Attack of the Snobs – American Enterprise Gets It All Wrong

It’s not quite clear whether Andrew Potter agrees with the American Enterprise Online when he posts pieces of an article that is part of their issue Attack of the Snobs. AP himsels makes no comment, but my guess is that he approves of the article in some sense, or else he’d say so. The article itself is entitled In Praise of Ordinary Choices. Given AP’s love of tweaking eaters of organic foods, my guess is that he’s on board with the American Enterprise Institute on this one.

Nevertheless, and much as I enjoyed most of Rebel Sell, he would be wrong. The AEI piece is MarketThink at its crudest.

First, let’s get past the sneers. There’s the title "Attack of the Snobs" itself, of course. Then organizations opposing Wal-Mart are "a regular terrarium of screamers".  The leaders are "Kerry and Dean assassins and union activists" — two groups of people it’s really hard to tell apart, I’m sure. Wal-Mart’s success has come about "contrary to snotty stereotypes,… not by piling clip-on ties and plastic shoes ever deeper on tabletops, but rather via intensive, inventive, high-tech management". I don’t know anyone who believes that snotty stereotype, so I think AEI are indulging a few stereotypes of their own. Then they have graphics showing a drawing of a placard with "Suburbia is Rape!" on it — not a real placard, mind you, just the American Enterprise image of what a placard might be. Once you get past that stuff, you’ve thrown out 80% of the AEI papers.

But there is a bit left over. And in that bit there is a big assumption right at the heart of "In Praise of Ordinary Choices" that persists in the other articles I’ve read from the issue (ie, those that are free).  Which is that we’ve somehow chosen our cities and living environments, and that the fact so many people shop at Wal-Mart means they approve of everything it does. That’s what they mean by "ordinary choices", and that’s why they start the lead article by saying "The problem with most writing about cities is that people go out and say, ‘Here’s what I like’, and the corollary to that is usually, ‘This is what cities ought to be’." In contrast, the AEI believe that our preferences as revealed in our "ordinary choices" are reflected in the growth of cities. They praise author Robert Bruegmann, saying that he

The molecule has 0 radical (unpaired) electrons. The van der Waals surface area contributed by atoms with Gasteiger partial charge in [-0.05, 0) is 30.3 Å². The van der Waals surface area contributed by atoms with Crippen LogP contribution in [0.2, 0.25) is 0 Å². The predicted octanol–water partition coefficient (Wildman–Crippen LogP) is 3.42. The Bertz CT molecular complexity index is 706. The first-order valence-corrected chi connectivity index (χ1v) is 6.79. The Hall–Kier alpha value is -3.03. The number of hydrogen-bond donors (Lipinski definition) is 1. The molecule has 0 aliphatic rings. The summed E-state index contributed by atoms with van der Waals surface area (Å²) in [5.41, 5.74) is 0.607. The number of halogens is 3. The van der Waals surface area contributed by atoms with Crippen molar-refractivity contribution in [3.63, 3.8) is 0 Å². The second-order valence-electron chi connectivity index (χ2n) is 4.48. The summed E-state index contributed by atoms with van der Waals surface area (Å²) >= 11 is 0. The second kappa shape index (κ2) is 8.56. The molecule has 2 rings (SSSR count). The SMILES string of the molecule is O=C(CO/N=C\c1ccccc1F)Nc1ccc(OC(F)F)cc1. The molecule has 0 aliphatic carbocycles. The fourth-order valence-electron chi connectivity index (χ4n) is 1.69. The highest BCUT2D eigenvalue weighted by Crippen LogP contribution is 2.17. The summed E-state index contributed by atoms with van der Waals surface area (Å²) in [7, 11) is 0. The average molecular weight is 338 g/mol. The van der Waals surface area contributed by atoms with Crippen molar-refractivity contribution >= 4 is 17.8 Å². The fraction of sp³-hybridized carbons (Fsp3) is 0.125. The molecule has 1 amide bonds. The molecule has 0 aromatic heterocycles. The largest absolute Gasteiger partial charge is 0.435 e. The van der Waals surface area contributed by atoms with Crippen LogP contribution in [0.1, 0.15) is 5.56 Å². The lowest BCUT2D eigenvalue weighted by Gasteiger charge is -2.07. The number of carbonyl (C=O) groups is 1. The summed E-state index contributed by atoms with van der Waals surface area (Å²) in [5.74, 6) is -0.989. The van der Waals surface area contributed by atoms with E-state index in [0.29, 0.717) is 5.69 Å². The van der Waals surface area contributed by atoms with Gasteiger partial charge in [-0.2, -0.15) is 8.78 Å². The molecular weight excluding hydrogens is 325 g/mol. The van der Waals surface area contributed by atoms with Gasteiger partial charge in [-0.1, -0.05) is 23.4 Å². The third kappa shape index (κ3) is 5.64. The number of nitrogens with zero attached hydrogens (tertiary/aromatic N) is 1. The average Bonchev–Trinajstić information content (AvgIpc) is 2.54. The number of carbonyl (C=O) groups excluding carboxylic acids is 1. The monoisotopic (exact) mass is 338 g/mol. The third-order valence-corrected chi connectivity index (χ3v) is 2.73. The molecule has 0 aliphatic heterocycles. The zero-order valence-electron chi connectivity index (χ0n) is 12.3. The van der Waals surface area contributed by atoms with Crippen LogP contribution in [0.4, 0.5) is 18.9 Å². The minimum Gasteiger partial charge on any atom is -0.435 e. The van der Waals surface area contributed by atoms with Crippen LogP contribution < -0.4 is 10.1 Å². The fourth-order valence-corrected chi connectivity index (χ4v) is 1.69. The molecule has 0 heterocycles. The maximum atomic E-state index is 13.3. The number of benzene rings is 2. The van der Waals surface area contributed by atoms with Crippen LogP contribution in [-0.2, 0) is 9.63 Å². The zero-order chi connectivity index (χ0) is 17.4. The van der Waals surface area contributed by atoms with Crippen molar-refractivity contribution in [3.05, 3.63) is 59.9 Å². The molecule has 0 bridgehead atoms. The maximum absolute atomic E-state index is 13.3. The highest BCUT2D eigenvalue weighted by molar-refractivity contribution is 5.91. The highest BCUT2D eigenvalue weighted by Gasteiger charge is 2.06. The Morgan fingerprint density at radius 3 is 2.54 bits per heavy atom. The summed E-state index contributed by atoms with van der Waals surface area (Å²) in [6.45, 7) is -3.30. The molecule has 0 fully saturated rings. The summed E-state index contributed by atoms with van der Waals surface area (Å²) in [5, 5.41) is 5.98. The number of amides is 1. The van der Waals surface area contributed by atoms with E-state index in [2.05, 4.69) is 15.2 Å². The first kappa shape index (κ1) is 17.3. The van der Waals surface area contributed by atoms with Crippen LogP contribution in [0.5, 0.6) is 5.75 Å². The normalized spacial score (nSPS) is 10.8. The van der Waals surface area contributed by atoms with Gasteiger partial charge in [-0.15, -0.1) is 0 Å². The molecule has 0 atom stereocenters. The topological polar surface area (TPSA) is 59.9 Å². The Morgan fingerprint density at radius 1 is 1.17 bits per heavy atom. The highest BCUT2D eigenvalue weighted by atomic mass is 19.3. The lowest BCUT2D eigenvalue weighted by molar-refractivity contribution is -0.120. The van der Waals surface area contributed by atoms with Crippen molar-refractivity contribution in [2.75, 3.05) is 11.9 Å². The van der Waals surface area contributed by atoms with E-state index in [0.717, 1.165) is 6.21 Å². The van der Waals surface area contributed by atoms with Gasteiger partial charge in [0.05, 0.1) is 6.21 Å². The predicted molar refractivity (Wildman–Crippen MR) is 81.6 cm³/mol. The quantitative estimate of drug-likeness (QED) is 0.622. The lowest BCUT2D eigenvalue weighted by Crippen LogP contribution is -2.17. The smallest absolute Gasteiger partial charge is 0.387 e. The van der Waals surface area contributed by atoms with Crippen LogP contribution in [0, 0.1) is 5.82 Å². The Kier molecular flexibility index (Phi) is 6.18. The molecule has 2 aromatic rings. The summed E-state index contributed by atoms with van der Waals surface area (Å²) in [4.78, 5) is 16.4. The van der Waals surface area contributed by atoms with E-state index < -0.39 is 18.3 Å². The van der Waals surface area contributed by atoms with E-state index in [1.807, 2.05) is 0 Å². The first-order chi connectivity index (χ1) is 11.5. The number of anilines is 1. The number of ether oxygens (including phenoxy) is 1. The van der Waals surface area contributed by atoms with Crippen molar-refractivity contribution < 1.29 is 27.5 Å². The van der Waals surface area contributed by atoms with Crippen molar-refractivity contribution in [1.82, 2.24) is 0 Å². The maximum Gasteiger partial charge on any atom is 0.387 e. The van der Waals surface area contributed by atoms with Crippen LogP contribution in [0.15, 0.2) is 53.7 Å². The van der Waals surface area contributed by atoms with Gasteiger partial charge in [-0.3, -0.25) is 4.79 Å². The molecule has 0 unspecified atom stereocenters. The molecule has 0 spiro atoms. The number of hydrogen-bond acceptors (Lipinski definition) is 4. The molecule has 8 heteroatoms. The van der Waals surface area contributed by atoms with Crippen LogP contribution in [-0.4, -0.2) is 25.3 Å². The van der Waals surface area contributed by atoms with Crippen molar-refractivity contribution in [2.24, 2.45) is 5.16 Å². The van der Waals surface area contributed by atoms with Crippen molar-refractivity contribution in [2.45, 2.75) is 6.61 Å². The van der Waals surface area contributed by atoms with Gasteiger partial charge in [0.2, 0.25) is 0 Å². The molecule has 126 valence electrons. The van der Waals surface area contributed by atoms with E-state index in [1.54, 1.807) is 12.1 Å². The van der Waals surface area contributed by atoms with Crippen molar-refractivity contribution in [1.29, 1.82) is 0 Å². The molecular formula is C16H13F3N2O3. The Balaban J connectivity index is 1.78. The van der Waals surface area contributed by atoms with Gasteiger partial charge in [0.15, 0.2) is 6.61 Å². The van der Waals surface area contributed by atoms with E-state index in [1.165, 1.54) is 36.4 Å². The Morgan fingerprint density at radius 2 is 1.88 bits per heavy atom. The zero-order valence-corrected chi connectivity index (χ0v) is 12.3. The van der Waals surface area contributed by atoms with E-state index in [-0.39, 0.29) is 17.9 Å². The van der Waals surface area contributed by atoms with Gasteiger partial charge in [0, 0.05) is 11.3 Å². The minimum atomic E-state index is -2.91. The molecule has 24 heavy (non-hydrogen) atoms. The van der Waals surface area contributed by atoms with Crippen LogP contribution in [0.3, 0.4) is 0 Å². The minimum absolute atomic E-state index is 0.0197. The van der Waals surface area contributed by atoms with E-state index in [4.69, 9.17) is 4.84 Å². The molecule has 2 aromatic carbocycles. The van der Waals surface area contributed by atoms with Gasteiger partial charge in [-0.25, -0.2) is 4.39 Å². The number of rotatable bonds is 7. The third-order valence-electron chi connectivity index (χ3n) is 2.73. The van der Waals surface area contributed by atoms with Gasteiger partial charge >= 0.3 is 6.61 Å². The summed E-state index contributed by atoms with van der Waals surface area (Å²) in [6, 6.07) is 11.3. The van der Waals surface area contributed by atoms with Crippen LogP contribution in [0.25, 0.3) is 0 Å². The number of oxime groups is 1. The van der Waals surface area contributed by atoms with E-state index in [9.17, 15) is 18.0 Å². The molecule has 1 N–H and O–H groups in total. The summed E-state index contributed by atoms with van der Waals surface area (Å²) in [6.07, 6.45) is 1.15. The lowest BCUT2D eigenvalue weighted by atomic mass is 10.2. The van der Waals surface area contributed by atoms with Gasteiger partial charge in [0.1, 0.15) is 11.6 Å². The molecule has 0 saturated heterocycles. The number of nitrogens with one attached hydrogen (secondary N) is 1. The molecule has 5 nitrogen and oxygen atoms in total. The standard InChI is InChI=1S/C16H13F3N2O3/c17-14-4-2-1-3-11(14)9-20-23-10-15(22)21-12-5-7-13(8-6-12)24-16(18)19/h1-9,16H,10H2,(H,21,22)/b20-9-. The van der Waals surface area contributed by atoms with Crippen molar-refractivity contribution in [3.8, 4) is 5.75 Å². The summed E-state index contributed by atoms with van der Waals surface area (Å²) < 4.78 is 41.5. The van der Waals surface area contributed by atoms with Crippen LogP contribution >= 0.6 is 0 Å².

"observes carefully, and shows respect for the billions of small judgments made by ordinary citizens in the course of their daily lives—choices which have cumulatively created the complex "horizontal" communities that Americans now call home."

This is wrong in two ways. First, it is basically an assertion that the good things about places where we live [and yes, there are good things] came about because of free-market choices, though even south of the border cities are a mix of market-driven development and urban planning. So that assertion is wrong. Second, it asserts that as long as we have free choice, we’ll get the kind of cities we want. But even if the AEI believes this, Andrew Potter knows that’s not how individual choice works. He wrote a big part of Rebel Sell based on the problems of arms races and collective action problems, in which individual choices lead to bad results.

Robert Bruegmann himself makes the same kind of assertions. "Europeans are moving into suburbs in increasing numbers… In country after country across Europe, consumers are demanding the convenience of longer store hours, shops closer to where they live, and easier access by automobile. The result is a proliferation of large supermarkets, shopping centers, discount centers, and Big Box retail outlets like Wal-Mart or Target". The implication is clear, in context, that because people want longer store hours, they are somehow voting for the Big Box outlets and the environment they bring with them. But that implication is false. It doesn’t follow.

Or in "Live with TAE", Witold Rybcynski is quoted as saying "Sprawl has got good and bad sides, but it’s what we’ve chosen as a people" which is also simply not true.

So let’s be clear. To oppose the developer-driven, market-driven model of city growth that the AEI is promoting does not make you a snob (or an assassin come to think of it). And to observe that we live in sprawling cities doesn’t mean we’ve chosen them. I hope AP agrees, but I fear he doesn’t.

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